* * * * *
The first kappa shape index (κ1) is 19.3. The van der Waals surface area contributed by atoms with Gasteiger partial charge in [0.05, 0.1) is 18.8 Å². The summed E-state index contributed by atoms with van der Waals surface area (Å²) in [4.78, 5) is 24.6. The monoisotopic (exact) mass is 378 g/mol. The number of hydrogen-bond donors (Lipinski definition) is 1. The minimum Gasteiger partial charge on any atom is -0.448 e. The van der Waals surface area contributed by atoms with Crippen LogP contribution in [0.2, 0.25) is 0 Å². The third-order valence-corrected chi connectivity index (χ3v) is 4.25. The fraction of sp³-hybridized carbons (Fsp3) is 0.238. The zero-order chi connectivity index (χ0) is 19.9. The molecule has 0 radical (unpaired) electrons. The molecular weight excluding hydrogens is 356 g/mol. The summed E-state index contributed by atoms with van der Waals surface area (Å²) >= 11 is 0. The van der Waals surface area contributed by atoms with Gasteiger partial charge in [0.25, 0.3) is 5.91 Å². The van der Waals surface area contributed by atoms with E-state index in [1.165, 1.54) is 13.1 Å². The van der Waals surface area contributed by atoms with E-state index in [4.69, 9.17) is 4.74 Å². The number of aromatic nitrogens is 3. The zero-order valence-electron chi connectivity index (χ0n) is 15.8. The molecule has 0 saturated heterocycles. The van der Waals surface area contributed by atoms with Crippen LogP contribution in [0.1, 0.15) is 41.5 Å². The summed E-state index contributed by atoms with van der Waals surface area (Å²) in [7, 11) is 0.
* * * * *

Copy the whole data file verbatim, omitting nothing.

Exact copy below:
The first kappa shape index (κ1) is 19.3. The van der Waals surface area contributed by atoms with Gasteiger partial charge in [0.05, 0.1) is 18.8 Å². The summed E-state index contributed by atoms with van der Waals surface area (Å²) in [4.78, 5) is 24.6. The monoisotopic (exact) mass is 378 g/mol. The number of hydrogen-bond donors (Lipinski definition) is 1. The minimum Gasteiger partial charge on any atom is -0.448 e. The van der Waals surface area contributed by atoms with Crippen LogP contribution in [0.2, 0.25) is 0 Å². The third-order valence-corrected chi connectivity index (χ3v) is 4.25. The fraction of sp³-hybridized carbons (Fsp3) is 0.238. The zero-order chi connectivity index (χ0) is 19.9. The molecule has 0 radical (unpaired) electrons. The molecular weight excluding hydrogens is 356 g/mol. The summed E-state index contributed by atoms with van der Waals surface area (Å²) >= 11 is 0. The van der Waals surface area contributed by atoms with Gasteiger partial charge in [0.25, 0.3) is 5.91 Å². The van der Waals surface area contributed by atoms with E-state index in [1.165, 1.54) is 13.1 Å². The van der Waals surface area contributed by atoms with E-state index in [4.69, 9.17) is 4.74 Å². The number of aromatic nitrogens is 3. The zero-order valence-electron chi connectivity index (χ0n) is 15.8. The molecule has 0 saturated heterocycles. The van der Waals surface area contributed by atoms with Crippen LogP contribution in [0.1, 0.15) is 41.5 Å². The summed E-state index contributed by atoms with van der Waals surface area (Å²) in [7, 11) is 0.